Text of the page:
Does Exercise Help You Sleep Better?

Does Exercise Help You Sleep Better?

Fall asleep faster, stay asleep for longer and wake up feeling rested. Those are the three things we all look and hope for when we go to bed. But it’s not always as easy as that, is it?

When it comes to getting a better night’s sleep, there’s a whole lot of advice, tips and tricks out there to help you. But there’s one thing in particular that can be incredibly effective in improving your sleep: Exercise.

According to the Sleep Foundation, as little as 10 minutes of mild to moderate aerobic exercise per day can significantly improve the quality of our sleep. Incorporating this type of regular exercise, like walking, swimming or cycling, into our daily routines can help us get the restful shut-eye that we need, while also reducing the risk of sleep-disrupting ailments such as restless leg syndrome and sleep apnea.

How does exercise help us sleep better?

Multiple scientific studies have shown connections between regular exercise and sleep, though the effects differ from person to person.

The first and perhaps most obvious way that exercise helps us sleep better is through expending larger amounts of energy. In doing so we tire ourselves out, making us more likely to fall asleep faster when we go to bed, and stay asleep for longer.

Exercising is also known to be an excellent stress buster and, as high levels of stress are linked to poor sleep quality, it follows that lower stress levels are conducive to a better night’s sleep.

Engaging in physical activity also increases the amount of time we spend in deep sleep. Deep sleep is the golden window of time in which our body can take care of itself, boost immune function and repair muscles and tissues. Deep sleep is also responsible for that wonderfully refreshed feeling you get when you wake up in the morning. Without it, we don’t feel rested.

Does timing and level of exercise matter?

Once upon a time it was believed by many experts that sleeping too close to bedtime or exercising too vigorously will overstimulate the body and make it difficult to fall asleep. Now, however, it is recognised that this issue doesn’t affect everybody.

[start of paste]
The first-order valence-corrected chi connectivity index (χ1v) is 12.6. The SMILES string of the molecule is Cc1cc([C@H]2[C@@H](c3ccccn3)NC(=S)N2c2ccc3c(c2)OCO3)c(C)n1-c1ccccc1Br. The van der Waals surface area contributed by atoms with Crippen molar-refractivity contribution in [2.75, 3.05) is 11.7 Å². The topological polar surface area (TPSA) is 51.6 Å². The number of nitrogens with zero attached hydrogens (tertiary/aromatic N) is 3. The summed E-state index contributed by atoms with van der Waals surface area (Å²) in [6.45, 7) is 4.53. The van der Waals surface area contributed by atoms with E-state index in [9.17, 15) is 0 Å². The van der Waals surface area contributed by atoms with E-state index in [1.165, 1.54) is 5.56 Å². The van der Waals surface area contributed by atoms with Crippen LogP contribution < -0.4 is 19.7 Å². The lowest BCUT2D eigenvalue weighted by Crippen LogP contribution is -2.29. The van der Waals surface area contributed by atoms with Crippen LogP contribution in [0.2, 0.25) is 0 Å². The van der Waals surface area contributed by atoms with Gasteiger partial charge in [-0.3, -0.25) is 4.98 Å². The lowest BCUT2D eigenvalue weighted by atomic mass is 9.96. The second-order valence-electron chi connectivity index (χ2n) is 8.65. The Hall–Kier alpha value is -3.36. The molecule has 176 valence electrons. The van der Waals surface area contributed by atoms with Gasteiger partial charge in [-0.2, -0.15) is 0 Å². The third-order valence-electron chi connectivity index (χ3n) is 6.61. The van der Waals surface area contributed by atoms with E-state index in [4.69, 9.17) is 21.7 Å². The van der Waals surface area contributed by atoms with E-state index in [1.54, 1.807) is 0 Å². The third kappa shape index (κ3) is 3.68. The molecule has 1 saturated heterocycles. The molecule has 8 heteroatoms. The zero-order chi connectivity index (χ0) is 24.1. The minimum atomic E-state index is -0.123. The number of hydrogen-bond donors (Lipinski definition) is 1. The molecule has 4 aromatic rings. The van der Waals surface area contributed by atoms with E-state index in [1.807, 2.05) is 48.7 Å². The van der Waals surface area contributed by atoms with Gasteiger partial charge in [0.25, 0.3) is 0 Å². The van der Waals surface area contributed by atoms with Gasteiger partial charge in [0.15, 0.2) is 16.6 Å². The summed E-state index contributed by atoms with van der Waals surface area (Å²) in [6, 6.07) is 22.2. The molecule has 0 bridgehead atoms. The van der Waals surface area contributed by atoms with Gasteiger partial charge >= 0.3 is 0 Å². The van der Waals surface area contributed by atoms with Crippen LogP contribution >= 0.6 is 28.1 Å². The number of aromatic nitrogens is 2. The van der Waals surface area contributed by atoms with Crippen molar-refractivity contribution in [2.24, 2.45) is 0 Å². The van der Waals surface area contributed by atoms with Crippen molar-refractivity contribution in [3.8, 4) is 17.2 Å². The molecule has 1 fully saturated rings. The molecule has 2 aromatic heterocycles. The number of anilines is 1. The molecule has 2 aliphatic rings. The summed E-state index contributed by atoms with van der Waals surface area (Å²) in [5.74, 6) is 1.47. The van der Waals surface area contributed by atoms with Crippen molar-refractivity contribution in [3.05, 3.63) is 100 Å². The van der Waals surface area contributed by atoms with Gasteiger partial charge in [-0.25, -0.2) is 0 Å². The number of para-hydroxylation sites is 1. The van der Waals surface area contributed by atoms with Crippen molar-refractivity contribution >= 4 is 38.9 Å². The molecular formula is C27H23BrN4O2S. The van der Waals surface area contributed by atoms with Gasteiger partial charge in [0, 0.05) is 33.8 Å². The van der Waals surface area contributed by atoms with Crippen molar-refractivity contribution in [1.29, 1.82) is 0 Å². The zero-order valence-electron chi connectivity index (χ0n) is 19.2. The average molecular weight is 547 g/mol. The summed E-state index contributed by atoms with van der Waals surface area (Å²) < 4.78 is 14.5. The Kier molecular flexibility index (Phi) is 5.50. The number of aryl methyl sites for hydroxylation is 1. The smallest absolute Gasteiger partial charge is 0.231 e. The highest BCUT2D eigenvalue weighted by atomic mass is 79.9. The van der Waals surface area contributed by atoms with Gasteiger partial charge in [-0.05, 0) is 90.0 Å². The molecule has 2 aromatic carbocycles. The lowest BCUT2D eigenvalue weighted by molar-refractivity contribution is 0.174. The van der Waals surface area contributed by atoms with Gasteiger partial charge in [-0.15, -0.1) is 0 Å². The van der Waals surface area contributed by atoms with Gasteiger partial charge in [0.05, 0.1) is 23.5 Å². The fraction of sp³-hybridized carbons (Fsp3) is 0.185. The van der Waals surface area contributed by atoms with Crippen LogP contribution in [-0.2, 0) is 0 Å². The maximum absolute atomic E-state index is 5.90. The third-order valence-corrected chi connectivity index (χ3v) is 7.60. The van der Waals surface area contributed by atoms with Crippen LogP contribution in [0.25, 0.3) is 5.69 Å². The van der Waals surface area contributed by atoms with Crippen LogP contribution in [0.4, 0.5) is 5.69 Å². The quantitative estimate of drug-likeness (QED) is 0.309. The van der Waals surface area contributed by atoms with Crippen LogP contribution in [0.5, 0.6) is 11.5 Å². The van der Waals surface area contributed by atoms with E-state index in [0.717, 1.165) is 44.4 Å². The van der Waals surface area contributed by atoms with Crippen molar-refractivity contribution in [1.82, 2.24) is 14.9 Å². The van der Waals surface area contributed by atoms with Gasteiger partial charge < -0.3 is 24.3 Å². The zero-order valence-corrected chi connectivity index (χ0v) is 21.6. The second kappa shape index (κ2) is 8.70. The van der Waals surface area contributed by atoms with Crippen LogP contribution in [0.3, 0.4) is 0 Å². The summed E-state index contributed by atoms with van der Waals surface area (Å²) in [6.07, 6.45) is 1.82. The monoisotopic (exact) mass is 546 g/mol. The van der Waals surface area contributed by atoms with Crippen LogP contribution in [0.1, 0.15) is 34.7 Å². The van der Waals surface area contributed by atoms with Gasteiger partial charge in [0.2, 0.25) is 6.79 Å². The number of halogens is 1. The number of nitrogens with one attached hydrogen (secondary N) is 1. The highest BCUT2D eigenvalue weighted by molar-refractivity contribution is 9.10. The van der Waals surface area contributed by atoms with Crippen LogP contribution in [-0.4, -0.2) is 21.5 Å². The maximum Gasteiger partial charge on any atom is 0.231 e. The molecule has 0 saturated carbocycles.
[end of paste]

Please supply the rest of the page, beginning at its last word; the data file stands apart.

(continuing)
It all comes down to your own individual needs and your body’s own responses. If you start to notice that exercising later on or too vigorously gets you too worked up and restless just before bedtime, or if the raise in body temperature interferes with falling asleep, then try moving your workout to first thing in the morning or at lunch time.

Some people, however, find that exercising in the evening gets them to the perfect state of tiredness when it comes to bedtime, and they fall asleep easier. It simply takes a little trial and error to work out the right routine for you.

Exercise and Insomnia

Chronic insomnia, or the inability to initiate or maintain sleep, is one of the most common adult sleep disorders, and many scientific studies have been carried out into causes and treatments.

If you suffer from insomnia, it is possible that you could find some relief in the form of exercise. Studies that have looked directly at the effects of exercise on chronic insomnia suggest that regular exercise does have a positive effect on the quality of sleep of people who suffer from the condition.

Separate studies have also found that both single exercise sessions and long-term regimes are effective in reducing the amount of time it takes to fall asleep and increasing the length of time insomnia sufferers remained asleep.

Want more tips on how to sleep better?

There are lots of other ways you can improve the quality of sleep, and many of them require just a few very minor tweaks to your bedroom.

Simple things like investing in a different types of bedding can have a significant impact on your sleep. There could be things wrong here that you’re completely unaware of, such as dust mite allergies, the wrong type or tog of duvet, an old and lumpy mattress or the wrong type of pillow for your favoured sleeping position.

Investing in some new bedding such as an anti-allergy duvet of the correct tog level for your needs can help you sleep more comfortably and without interruption. New anti-allergy bounceback pillows can also help reduce any allergy symptoms and provide the right amount of neck and shoulder support, making you less likely to suffer from aches and pains during the night.  

Take a look at our recent blog for more tips on how to sleep better and test the effects out for yourself; you may find that the answer to your sleep problems is a very simple one after all.  


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